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Father Jailed for Manslaughter in Shooting Death of Son, 2

April 3, 2017

FOR IMMEDIATE RELEASE
Contact: Matthew D. Weintraub, 215.340.8159, mdweintraub@buckscounty.org

Wyllie Benjamin
         Nicholas Wyllie                     Benjamin Smith

The father of a 2-year-old boy who fatally shot himself last year with the father’s loaded, unsecured handgun was sent to prison today.

Nicholas Aaron Wyllie, 27, of Milford Township, pleaded guilty in Bucks County Common Pleas Court to involuntary manslaughter, endangering the welfare of a child and recklessly endangering another person in the Sept. 12 death of Benjamin Smith.

Judge C. Theodore Fritsch Jr. accepted a plea agreement calling for Wyllie to serve one day less than one year to one day less than two years in the Bucks County Correctional Facility. It was the maximum county prison sentence he could have received.

Benjamin Smith, who would have turned 3 this month, died of a bullet wound to the thorax from a .45 caliber semiautomatic handgun belonging to his father. The child apparently had been playing with the gun when it discharged.

Wyllie and his son had been watching TV in their family room when the toddler announced he was going up to his room to watch Winnie the Pooh. Shortly afterward, Wyllie told police, he heard a bang.

The boy had gone into his father’s bedroom and discovered the unattended handgun. Wylllie found him, still conscious, bleeding face-up on the floor. He carried the child downstairs, called 911 and performed chest compressions until first responders arrived.

Benjamin was taken to St. Luke’s Hospital in Quakertown, where he was pronounced dead at 11:40 a.m.

“There hasn’t been a day that’s gone by that I haven’t seen and relived that morning … every single thing that played out that morning,” Wyllie told Fritsch. “This is absolutely heartbreaking. That was my boy.”

Defense attorney John Fioravanti, calling his client “a nice young man who made a mistake,” said Wyllie is an Army veteran who works fulltime, has no criminal record, and cared deeply for his son.

District Attorney Matthew D. Weintraub did not dispute that description. But he emphasized that Wyllie’s recklessness and negligence – elements that define involuntary manslaughter – directly led to Benjamin’s death.

“This is a terrible tragedy, but it is also a crime,” Weintraub said. “This was a case that was 100 percent preventable. For the cost of a $3 trigger lock, Benjamin would still be here.”

The child’s survivors told police that the toddler was fascinated with guns, and had several toy guns of his own.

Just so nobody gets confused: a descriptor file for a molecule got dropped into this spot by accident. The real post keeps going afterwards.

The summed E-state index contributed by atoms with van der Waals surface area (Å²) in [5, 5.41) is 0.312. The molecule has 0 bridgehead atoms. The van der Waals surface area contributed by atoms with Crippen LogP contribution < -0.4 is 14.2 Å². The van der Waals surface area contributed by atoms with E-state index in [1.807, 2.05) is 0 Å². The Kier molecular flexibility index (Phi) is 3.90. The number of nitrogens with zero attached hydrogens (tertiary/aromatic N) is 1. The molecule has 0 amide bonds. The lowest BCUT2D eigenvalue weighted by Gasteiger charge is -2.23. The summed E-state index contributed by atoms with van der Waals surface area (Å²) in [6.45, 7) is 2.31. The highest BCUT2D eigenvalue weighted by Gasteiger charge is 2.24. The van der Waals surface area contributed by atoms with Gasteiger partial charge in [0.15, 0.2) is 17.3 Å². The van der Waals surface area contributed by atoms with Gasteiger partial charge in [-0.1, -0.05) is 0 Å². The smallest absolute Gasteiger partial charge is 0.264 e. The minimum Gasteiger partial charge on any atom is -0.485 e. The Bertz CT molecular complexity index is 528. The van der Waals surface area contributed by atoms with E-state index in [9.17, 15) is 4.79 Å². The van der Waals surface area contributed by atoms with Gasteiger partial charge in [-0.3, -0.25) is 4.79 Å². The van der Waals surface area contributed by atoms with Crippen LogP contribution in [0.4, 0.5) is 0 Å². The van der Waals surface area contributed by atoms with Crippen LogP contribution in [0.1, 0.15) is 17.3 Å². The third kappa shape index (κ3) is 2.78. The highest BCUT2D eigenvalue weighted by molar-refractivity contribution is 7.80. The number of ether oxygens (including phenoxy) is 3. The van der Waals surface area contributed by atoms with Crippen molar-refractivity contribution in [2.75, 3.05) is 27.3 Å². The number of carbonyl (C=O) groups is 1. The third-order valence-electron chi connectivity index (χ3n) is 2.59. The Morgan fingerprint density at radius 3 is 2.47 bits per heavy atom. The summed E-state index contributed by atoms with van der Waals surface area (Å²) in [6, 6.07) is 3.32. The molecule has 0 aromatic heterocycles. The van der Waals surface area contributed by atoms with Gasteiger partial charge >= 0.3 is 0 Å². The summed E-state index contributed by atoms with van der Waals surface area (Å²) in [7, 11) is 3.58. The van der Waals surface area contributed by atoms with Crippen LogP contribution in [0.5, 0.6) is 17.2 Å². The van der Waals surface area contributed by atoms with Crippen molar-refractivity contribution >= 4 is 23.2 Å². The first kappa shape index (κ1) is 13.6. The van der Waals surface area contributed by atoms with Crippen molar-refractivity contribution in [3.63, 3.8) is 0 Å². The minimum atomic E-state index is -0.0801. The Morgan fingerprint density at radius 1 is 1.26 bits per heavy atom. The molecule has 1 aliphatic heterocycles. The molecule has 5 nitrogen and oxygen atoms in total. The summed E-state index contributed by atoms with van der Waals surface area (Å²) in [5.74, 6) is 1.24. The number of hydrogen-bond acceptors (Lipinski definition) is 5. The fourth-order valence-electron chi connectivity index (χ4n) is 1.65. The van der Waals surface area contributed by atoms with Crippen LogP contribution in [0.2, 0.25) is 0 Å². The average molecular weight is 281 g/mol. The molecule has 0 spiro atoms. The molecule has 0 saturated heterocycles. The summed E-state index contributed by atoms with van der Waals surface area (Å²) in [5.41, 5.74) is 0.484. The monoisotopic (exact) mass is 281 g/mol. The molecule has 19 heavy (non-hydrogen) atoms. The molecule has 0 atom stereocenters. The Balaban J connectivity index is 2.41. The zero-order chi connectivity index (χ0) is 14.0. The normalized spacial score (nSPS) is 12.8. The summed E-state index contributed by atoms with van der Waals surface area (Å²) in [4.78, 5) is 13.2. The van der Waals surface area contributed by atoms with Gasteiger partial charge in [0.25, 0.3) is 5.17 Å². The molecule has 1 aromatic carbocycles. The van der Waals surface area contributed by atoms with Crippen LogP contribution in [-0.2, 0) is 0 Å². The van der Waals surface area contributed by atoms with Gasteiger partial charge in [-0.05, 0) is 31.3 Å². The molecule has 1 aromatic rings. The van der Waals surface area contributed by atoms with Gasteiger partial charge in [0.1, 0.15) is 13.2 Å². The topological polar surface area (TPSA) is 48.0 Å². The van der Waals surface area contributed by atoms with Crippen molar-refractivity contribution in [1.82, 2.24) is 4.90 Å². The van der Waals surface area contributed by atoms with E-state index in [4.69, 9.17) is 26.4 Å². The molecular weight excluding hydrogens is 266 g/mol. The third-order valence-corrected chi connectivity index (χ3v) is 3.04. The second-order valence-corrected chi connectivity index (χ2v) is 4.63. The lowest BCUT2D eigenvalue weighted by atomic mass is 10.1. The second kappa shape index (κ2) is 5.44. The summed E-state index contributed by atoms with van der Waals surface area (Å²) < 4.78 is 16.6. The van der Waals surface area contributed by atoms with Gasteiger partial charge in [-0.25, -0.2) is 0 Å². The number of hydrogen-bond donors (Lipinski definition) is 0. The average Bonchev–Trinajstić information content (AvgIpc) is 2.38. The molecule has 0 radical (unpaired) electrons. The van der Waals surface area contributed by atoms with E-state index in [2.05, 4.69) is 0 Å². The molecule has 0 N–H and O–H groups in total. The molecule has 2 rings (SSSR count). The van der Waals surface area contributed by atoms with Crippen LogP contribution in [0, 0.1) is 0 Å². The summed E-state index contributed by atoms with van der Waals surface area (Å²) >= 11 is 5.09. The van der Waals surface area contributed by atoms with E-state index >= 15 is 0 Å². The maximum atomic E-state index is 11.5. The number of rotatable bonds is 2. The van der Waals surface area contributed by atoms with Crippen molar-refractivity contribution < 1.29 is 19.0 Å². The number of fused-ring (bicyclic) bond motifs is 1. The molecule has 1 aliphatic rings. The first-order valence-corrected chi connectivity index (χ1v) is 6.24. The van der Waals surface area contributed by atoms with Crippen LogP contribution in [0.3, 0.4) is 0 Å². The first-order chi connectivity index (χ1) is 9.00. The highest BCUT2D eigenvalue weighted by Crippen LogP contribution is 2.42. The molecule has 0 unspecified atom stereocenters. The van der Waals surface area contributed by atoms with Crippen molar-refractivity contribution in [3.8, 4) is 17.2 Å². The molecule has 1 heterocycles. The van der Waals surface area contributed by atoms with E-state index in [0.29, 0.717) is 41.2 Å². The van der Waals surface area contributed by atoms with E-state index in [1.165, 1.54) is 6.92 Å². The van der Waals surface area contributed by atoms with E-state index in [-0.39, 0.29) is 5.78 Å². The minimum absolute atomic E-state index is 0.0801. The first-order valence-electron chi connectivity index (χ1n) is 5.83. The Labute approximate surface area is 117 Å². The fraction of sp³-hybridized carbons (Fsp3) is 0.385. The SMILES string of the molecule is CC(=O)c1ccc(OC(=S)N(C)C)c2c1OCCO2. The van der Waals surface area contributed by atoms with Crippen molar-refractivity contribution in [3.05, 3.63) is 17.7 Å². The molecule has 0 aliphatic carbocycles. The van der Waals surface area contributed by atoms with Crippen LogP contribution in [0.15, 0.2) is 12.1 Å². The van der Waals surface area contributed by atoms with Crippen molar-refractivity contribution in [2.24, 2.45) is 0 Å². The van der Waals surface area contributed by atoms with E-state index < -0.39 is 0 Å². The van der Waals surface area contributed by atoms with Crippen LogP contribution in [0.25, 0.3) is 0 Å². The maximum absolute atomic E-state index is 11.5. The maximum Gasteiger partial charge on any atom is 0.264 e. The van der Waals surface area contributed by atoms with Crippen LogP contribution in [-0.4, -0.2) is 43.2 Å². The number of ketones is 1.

Not long before the shooting, Wyllie’s grandfather had warned him to put his weapons away “because Ben loves guns.” Wyllie assured him he would do so.

“You failed to protect your son … and the worst possible result occurred,” Fritsch told Wyllie. “You were a caring and loving father who tragically failed his son on this one occasion.”

In addition to the prison time, Fritsch sentenced Wyllie to three consecutive years of probation, during which he cannot own or possess firearms. He also must perform 30 hours of community service related to gun safety or parenting safety.

Wyllie said he already has been volunteering with a Philadelphia organization that distributes gun locks in the city. Since his son’s death, he said, he has distributed about 500 of the safety devices to others through that initiative.

Several relatives, including three grandparents and the child’s mother, Courtney Hotaling, remembered Benjamin emotionally in court. They told of a smart, happy boy who loved baseball, soccer, animals, Batman, Winnie the Pooh, Thomas the Tank Engine and ice cream; who brought smiles and energy to every day; who was kind even to children who were mean to him; and who sensed when adults were unhappy and tried to comfort them.

“Ben was so much for so many…” said Hotaling, who lived out of state when the shooting occurred. “His life was joyful through everything. That is simply the kind of person I wanted to bring up in this world.”

Of Wyllie, Hotaling told Fritsch: “I don’t think Nick is a bad person. It was an accident that should have been prevented, but wasn’t.”

Benjamin’s maternal grandmother, Janice Smith, said her life “has been destroyed” by the toddler’s death. “I see a boy of 2 or 3 playing and I end up crying all night,” she said. “I miss family functions because there are children Ben’s age there. I want Ben here; Ben should be here.”

Hotaling and Wyllie had been sorting through custody issues in court, and a hearing had been scheduled for the week that Benjamin was killed.

Hotaling “thought she was going to pick up her baby and bring him home,” Smith said. “But instead, on that exact day, she got his ashes.”

The case was investigated by the Pennsylvania State Police and the Bucks County Detectives, and prosecuted by Weintraub and Deputy District Attorney Lindsay E. Vaughan.

Approved for release by Thomas C. Gannon, Deputy District Attorney.

Office of the District Attorney
Bucks County Justice Center
100 N. Main Street
Doylestown, PA 18901 
Phone: 215-348-6344 
Fax: 215-348-6299

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